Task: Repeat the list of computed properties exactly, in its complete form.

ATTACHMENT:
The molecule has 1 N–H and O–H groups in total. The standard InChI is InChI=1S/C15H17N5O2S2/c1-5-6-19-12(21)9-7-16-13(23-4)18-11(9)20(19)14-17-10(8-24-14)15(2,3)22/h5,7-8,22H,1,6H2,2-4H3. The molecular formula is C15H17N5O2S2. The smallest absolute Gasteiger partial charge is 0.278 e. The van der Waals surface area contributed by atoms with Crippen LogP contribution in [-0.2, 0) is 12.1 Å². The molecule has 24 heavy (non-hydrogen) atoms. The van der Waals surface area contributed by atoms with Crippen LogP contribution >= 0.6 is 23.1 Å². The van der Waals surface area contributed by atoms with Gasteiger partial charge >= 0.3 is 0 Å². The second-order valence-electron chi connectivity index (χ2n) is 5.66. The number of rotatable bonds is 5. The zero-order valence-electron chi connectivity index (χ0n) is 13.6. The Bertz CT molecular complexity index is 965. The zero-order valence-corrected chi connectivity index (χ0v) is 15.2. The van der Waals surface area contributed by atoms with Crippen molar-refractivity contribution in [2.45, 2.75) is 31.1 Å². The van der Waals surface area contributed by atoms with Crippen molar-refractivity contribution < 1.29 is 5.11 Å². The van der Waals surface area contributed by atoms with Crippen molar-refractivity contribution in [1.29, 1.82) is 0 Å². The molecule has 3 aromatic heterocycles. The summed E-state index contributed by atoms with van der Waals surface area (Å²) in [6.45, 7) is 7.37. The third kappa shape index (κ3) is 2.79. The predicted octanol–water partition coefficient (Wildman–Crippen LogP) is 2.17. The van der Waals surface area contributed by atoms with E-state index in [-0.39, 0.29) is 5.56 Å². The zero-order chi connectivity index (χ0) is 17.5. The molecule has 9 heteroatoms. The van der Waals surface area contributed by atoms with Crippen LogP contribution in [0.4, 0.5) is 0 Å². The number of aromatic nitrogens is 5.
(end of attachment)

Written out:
The molecule has 1 N–H and O–H groups in total. The standard InChI is InChI=1S/C15H17N5O2S2/c1-5-6-19-12(21)9-7-16-13(23-4)18-11(9)20(19)14-17-10(8-24-14)15(2,3)22/h5,7-8,22H,1,6H2,2-4H3. The molecular formula is C15H17N5O2S2. The smallest absolute Gasteiger partial charge is 0.278 e. The van der Waals surface area contributed by atoms with Crippen LogP contribution in [-0.2, 0) is 12.1 Å². The molecule has 24 heavy (non-hydrogen) atoms. The van der Waals surface area contributed by atoms with Crippen LogP contribution >= 0.6 is 23.1 Å². The van der Waals surface area contributed by atoms with Gasteiger partial charge >= 0.3 is 0 Å². The second-order valence-electron chi connectivity index (χ2n) is 5.66. The number of rotatable bonds is 5. The zero-order valence-electron chi connectivity index (χ0n) is 13.6. The Bertz CT molecular complexity index is 965. The zero-order valence-corrected chi connectivity index (χ0v) is 15.2. The van der Waals surface area contributed by atoms with Crippen molar-refractivity contribution in [2.45, 2.75) is 31.1 Å². The van der Waals surface area contributed by atoms with Crippen molar-refractivity contribution < 1.29 is 5.11 Å². The van der Waals surface area contributed by atoms with Crippen molar-refractivity contribution in [1.29, 1.82) is 0 Å². The molecule has 3 aromatic heterocycles. The summed E-state index contributed by atoms with van der Waals surface area (Å²) in [6.45, 7) is 7.37. The third kappa shape index (κ3) is 2.79. The predicted octanol–water partition coefficient (Wildman–Crippen LogP) is 2.17. The van der Waals surface area contributed by atoms with E-state index in [-0.39, 0.29) is 5.56 Å². The zero-order chi connectivity index (χ0) is 17.5. The molecule has 9 heteroatoms. The van der Waals surface area contributed by atoms with Crippen LogP contribution in [0.4, 0.5) is 0 Å². The number of aromatic nitrogens is 5.